Monday, October 31, 2016

A Writer's Defense of Bitterness



How a legitimate character trait got a bad rap, and why we shouldn't be afraid to use it. 


We've been told our whole lives that being bitter, being petty, holding on to hurt feels is bad, bad, bad. This is probably why in fiction of all genres bitterness is an emotional state left mostly to antagonists, or worse, outright villains. The good, sweet, kindhearted protagonists are supposed to forgive, forget, rise above, get zen with the situation, because forgiveness is divine, etcetera, etcetera.


Most of us have encountered the anti-bitter/pro-forgive mantra in our personal lives. Someone does something to harm you (this scenario could be any number of things, from mild to heinous. Take your pick) and after a while your family, your friends, pretty much everyone will start to get "fed up" with your feelings. This is especially true if the person who hurt you is a mutual friend or relation and your bitterness is causing discomfort for them. Yes, we've all heard it:

"You need to get over that!"
"You need to stop this!"
"He/she/they said they were sorry already!"

Now, if someone is making an active nuisance of themselves with regard to a slight—constantly bombing conversations with it, insisting mutual friends/family "take your side", etc.—there is room for issue. But where this situation, and the situation in fiction, gets hairy is when people start demanding you smile and pretend to be happy for the benefit of others...or for the benefit of plot.

In the popularity contest of hurt vs. guilt, guilt always seems to win.

"So-and-so feels really bad about this. You need to give forgiveness."
"He feels just terrible. Don't you think he's suffered enough?"
...and finally, the death knell...
"You should forgive for you. It's not good to hold on to stuff like that."

The last is where forgiveness dives down the slippery slide of being an outright lie. Anyone who believes that saying "I forgive you" out loud is a pure mirror of how the person saying it really feels inside, is kidding themselves. Verbally issuing forgiveness is not always for the victim's benefit. It's for the antagonist or for their mutual friends who no longer want to deal with the situation. Sometimes, the peer pressure from society is so great in regards to forgiveness, that people will publicly offer what they don't really feel for the purposes of virtue-signaling. [It should be noted that while virtue signaling is a relatively new term, and is often used derisively toward the progressive left, the act itself has always existed. If you've ever spent much time in an evangelical church, you'll know that virtue signalling is a universal group trait, though it used to be called being sanctimonious.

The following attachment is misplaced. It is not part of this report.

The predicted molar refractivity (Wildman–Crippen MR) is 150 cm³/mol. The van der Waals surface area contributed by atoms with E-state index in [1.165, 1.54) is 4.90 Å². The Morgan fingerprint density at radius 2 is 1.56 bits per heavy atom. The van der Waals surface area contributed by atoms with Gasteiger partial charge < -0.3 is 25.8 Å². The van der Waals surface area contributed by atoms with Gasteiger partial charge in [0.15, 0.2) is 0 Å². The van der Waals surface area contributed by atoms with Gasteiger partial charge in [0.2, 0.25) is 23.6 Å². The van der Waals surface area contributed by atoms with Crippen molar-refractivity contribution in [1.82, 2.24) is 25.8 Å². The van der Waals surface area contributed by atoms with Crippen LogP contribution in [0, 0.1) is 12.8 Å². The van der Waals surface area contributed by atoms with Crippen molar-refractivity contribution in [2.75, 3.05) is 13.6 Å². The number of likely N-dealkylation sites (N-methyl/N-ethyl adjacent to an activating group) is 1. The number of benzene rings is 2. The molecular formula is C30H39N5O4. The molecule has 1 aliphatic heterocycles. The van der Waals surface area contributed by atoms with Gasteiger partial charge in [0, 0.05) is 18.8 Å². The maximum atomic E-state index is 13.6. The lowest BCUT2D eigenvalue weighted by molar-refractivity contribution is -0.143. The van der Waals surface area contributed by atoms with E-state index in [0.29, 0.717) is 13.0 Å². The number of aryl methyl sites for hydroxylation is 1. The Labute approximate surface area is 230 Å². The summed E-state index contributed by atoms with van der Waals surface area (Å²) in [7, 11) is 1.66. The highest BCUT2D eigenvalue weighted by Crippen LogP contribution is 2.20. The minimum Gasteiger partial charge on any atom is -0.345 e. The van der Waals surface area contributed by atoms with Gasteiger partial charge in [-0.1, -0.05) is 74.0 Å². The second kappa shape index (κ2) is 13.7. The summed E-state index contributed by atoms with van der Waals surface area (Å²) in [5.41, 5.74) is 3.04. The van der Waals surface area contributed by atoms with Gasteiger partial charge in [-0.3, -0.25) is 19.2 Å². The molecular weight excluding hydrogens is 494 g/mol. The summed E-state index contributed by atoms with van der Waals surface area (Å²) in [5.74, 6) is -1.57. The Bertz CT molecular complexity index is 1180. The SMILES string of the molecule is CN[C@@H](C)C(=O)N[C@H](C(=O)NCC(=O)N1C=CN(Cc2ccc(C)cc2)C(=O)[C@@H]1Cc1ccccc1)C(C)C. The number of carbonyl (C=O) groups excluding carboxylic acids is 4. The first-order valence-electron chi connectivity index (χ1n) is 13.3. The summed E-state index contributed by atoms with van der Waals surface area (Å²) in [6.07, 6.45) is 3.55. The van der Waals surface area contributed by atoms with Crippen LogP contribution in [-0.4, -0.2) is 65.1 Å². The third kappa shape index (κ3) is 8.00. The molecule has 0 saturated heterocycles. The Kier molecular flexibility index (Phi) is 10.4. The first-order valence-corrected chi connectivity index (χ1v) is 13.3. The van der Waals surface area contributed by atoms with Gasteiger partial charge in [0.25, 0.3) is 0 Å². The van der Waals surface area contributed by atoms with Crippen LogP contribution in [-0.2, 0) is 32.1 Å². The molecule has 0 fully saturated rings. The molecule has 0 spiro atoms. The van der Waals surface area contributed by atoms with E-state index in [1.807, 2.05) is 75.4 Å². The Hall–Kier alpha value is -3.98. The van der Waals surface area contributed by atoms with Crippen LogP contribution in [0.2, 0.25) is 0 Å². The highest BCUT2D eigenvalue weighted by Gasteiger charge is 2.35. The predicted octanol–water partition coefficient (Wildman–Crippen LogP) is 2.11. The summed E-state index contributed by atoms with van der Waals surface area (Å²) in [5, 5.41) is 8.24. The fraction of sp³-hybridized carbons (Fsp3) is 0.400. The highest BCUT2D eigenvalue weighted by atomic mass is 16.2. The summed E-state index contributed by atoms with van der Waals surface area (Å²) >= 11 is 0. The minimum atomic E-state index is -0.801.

Regardless of the motivations, society encourages situations where the victim is  the one who should change, the victim is the one who should adapt, the victim is the one who needs to get zen with the situation and rise above their feelings. In fact, if one persists in withholding forgiveness--either explicit or by simply "acting like it didn't happen"--people will often turn the victim into the new perpetrator. After all, making someone feel guilty is just the worst, isn't it? Hurt vs. Guilt...guilt takes the win. 

By now you're probably asking, What does this have to do with writing? 


In fiction, bad things happen to protagonists and they grin and take it. Very often, this bad, enraging event happens early on and serves as the launching event for the rest of the plot. The younger son who is left destitute when his elder brother inherits everything, the woman who is foisted off into an arranged marriage for her father's benefit, the store owner whose business and life is ruined by the competitor across the street (hello there You've Got Mail); the potential is almost endless. But what almost invariably happens is that this initial conflict is swept aside, both emotionally and for plot driving purposes, leaving the protagonist to exist in the situational aftermath with an artificially clean emotional slate—the younger son struggling to make it on his own, the woman finding contentment or love in her arranged marriage, the friggin' shop owner just getting a different job and falling in love with the guy who ruined her.